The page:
Llama Trekking at Moose River Farm

Llama Trekking at Moose River Farm
Activities at MRF; Fall 2021

Sunday, April 8, 2012


Happy Easter,
As we celebrate the signs of new life all around us on this Easter Sunday I want to take the opportunity to thank everybody who has visited my blog over the last two weeks.  I am thrilled by the number of 'pageviews', (over 1,000), that have accumulated from around the world including Australia, Russia and Germany!  Tomorrow I will return to my classroom after a two week rest full of animal interactions, horseback riding and of course writing.  My plan is to produce at least two new posts a week that I hope you will continue to follow.  In the meantime, please check out the articles and other blogs that are listed at the right side of this page.  Thanks again everybody!         
In 1995 Rod and I were offered the option of adopting a baby pot belly piglet.  This luckless little fellow needed to find a new home after his first family discovered that living with a pig in the house is much more challenging than living with a dog.  Feeling confident that we could give him a good life we accepted the offer and learned first hand that a pig in the house requires patience, flexibility and... a sense of humor. 
Today's excerpt from Finding My Way to Moose River Farm is about our first 'tiny' pig, Noah.  Enjoy!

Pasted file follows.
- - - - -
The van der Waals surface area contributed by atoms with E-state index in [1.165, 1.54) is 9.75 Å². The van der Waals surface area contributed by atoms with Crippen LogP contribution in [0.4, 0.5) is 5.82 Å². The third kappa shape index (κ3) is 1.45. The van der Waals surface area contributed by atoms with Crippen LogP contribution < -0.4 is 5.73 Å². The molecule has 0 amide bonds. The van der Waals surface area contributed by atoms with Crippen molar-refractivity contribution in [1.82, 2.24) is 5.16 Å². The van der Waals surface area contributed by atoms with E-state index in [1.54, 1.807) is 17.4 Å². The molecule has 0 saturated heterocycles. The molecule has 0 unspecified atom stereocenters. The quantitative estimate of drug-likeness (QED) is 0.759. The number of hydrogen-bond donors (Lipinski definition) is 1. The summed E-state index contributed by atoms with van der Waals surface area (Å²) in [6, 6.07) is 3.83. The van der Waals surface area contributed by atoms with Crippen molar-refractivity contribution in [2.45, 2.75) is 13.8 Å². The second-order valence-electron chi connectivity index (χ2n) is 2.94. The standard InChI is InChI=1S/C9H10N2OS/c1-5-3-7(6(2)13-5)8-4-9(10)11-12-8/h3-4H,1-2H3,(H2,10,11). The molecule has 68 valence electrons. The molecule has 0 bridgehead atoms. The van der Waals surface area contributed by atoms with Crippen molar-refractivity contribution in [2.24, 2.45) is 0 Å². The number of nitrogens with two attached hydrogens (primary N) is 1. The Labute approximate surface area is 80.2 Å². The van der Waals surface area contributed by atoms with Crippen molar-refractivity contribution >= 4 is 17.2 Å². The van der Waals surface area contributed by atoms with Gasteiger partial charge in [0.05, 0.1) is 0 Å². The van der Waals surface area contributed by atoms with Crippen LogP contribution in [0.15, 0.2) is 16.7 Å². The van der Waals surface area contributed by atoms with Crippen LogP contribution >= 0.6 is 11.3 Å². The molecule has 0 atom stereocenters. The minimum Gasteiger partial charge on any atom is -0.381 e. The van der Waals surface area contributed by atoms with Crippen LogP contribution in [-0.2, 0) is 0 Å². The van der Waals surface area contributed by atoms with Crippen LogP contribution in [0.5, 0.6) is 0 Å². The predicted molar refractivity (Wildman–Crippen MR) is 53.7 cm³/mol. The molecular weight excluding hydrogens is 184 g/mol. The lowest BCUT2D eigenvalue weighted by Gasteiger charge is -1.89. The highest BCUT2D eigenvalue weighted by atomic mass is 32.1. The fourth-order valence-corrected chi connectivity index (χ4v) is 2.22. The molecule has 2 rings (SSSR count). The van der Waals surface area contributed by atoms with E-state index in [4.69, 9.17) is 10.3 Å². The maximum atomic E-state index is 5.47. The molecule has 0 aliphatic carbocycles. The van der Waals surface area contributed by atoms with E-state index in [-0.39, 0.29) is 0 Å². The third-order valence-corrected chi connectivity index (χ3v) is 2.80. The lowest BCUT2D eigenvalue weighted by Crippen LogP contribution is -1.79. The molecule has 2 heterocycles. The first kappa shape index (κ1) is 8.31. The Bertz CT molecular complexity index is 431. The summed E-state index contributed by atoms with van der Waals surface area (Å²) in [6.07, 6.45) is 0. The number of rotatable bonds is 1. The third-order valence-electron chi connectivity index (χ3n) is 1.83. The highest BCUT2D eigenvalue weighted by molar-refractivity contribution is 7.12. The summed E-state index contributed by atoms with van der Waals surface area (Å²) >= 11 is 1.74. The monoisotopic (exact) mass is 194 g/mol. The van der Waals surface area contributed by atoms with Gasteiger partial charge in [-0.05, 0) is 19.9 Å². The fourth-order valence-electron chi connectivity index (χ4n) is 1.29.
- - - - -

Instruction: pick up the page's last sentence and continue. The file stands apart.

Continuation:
The piglet was still a bit groggy from his, (castration), surgery when I saw him for the first time.  He was tiny; only about fourteen inches long from end to end with big liquid brown eyes.  Meg, (Dr. Meg Brooker), estimated his age to be around ten weeks. The little snout above his mouth pumped up and down trying to recognize me by scent.  Reaching into the cage to stroke his little pointy ears, I fell in love with him immediately.  Meg placed him in my arms and once again, another extraordinary chapter of my life with animals began.
I brought him home in a dog crate and left him in the powder room to take in his new surroundings quietly without having to deal with our dogs.  Eventually, I let him out to investigate the kitchen and area around the woodstove.  He seemed a bit overwhelmed as his little hooves tapped about on the parquet floor.
At one point I went into the powder room to blow my nose and became suddenly aware of the little piglet’s reaction.  He must have thought that another pig was nearby because he grunted and ‘neorted’ with great enthusiasm in reply.
I loved holding him in my arms and resting my cheek in his bristles.  He was not cuddly soft for those bristles poked through my sweater and into my skin.  He truly loved the interaction and spent the evening in my arms as we watched television.  His shiny black skin was naturally clean with no offensive odor.   
Rod named him Noah, hoping that if the ancient Noah was the last one on the Ark before the doors were closed, this little piglet might be the last animal on our ‘Ark’.  In addition to all of the classroom pets, we now had three horses, three dogs, five goats and a piglet.  The Ark was definitely full!


  1. How sweet! I love that Rod was hopeful that the ark would be full, silly man, what was he thinking?

  2. Great story.....and yes, that ark will always be open to new arrivals!

    1. Hey Anne, What about posting your red jacket article?

  3. I always loved your story about Noah and your squeaky shoes. Oh..... and Noah falling out of the boat.... and Noah....

    One of the things that I always looked forward to around Christmas time was when you and Rod came up to our house and you ALWAYS had a good new animal story.